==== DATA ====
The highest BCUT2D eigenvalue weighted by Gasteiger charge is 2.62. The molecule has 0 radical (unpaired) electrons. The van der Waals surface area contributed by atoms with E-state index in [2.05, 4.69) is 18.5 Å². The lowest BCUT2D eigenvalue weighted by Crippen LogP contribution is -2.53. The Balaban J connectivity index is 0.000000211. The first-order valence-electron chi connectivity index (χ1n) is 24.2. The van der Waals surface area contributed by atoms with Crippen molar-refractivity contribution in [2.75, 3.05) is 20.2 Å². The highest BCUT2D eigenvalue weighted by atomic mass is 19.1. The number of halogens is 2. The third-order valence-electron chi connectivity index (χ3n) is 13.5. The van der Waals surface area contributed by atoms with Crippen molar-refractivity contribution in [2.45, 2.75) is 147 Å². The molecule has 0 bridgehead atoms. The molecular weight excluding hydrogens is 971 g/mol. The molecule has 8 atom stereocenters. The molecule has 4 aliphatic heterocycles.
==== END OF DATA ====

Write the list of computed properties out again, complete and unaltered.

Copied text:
The highest BCUT2D eigenvalue weighted by Gasteiger charge is 2.62. The molecule has 0 radical (unpaired) electrons. The van der Waals surface area contributed by atoms with E-state index in [2.05, 4.69) is 18.5 Å². The lowest BCUT2D eigenvalue weighted by Crippen LogP contribution is -2.53. The Balaban J connectivity index is 0.000000211. The first-order valence-electron chi connectivity index (χ1n) is 24.2. The van der Waals surface area contributed by atoms with Crippen molar-refractivity contribution in [2.75, 3.05) is 20.2 Å². The highest BCUT2D eigenvalue weighted by atomic mass is 19.1. The number of halogens is 2. The third-order valence-electron chi connectivity index (χ3n) is 13.5. The van der Waals surface area contributed by atoms with Crippen molar-refractivity contribution in [2.45, 2.75) is 147 Å². The molecule has 0 bridgehead atoms. The molecular weight excluding hydrogens is 971 g/mol. The molecule has 8 atom stereocenters. The molecule has 4 aliphatic heterocycles.